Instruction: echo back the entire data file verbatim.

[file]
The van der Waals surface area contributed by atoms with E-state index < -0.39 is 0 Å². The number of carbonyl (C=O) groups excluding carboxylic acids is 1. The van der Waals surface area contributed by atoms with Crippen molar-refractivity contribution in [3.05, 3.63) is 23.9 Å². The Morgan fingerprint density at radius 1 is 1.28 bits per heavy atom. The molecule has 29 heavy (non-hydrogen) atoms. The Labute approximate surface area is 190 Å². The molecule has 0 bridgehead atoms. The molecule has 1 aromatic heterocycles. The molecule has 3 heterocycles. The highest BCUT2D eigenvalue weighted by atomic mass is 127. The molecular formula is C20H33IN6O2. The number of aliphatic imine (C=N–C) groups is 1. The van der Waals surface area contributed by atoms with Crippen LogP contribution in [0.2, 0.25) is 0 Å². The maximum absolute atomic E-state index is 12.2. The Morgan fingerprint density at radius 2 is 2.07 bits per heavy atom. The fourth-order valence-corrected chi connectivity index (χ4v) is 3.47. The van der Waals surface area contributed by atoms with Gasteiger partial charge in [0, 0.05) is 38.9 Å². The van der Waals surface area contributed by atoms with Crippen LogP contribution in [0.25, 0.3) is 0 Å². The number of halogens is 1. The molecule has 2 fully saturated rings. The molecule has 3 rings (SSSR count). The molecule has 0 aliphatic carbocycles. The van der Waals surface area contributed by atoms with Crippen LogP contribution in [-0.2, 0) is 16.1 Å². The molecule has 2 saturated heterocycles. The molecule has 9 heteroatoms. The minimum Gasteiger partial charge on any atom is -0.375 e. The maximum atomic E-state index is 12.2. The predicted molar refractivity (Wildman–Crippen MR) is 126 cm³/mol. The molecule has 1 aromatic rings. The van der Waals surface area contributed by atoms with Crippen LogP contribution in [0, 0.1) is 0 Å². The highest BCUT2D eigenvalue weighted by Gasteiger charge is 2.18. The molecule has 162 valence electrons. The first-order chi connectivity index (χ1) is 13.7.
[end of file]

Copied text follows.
The van der Waals surface area contributed by atoms with E-state index < -0.39 is 0 Å². The number of carbonyl (C=O) groups excluding carboxylic acids is 1. The van der Waals surface area contributed by atoms with Crippen molar-refractivity contribution in [3.05, 3.63) is 23.9 Å². The Morgan fingerprint density at radius 1 is 1.28 bits per heavy atom. The molecule has 29 heavy (non-hydrogen) atoms. The Labute approximate surface area is 190 Å². The molecule has 0 bridgehead atoms. The molecule has 1 aromatic heterocycles. The molecule has 3 heterocycles. The highest BCUT2D eigenvalue weighted by atomic mass is 127. The molecular formula is C20H33IN6O2. The number of aliphatic imine (C=N–C) groups is 1. The van der Waals surface area contributed by atoms with Crippen LogP contribution in [0.2, 0.25) is 0 Å². The maximum absolute atomic E-state index is 12.2. The Morgan fingerprint density at radius 2 is 2.07 bits per heavy atom. The fourth-order valence-corrected chi connectivity index (χ4v) is 3.47. The van der Waals surface area contributed by atoms with Gasteiger partial charge in [0, 0.05) is 38.9 Å². The van der Waals surface area contributed by atoms with Crippen LogP contribution in [0.25, 0.3) is 0 Å². The number of halogens is 1. The molecule has 2 fully saturated rings. The molecule has 3 rings (SSSR count). The molecule has 0 aliphatic carbocycles. The van der Waals surface area contributed by atoms with Crippen LogP contribution in [-0.2, 0) is 16.1 Å². The molecule has 2 saturated heterocycles. The molecule has 9 heteroatoms. The minimum Gasteiger partial charge on any atom is -0.375 e. The maximum atomic E-state index is 12.2. The predicted molar refractivity (Wildman–Crippen MR) is 126 cm³/mol. The molecule has 1 aromatic rings. The van der Waals surface area contributed by atoms with Crippen LogP contribution in [0, 0.1) is 0 Å². The highest BCUT2D eigenvalue weighted by Gasteiger charge is 2.18. The molecule has 162 valence electrons. The first-order chi connectivity index (χ1) is 13.7.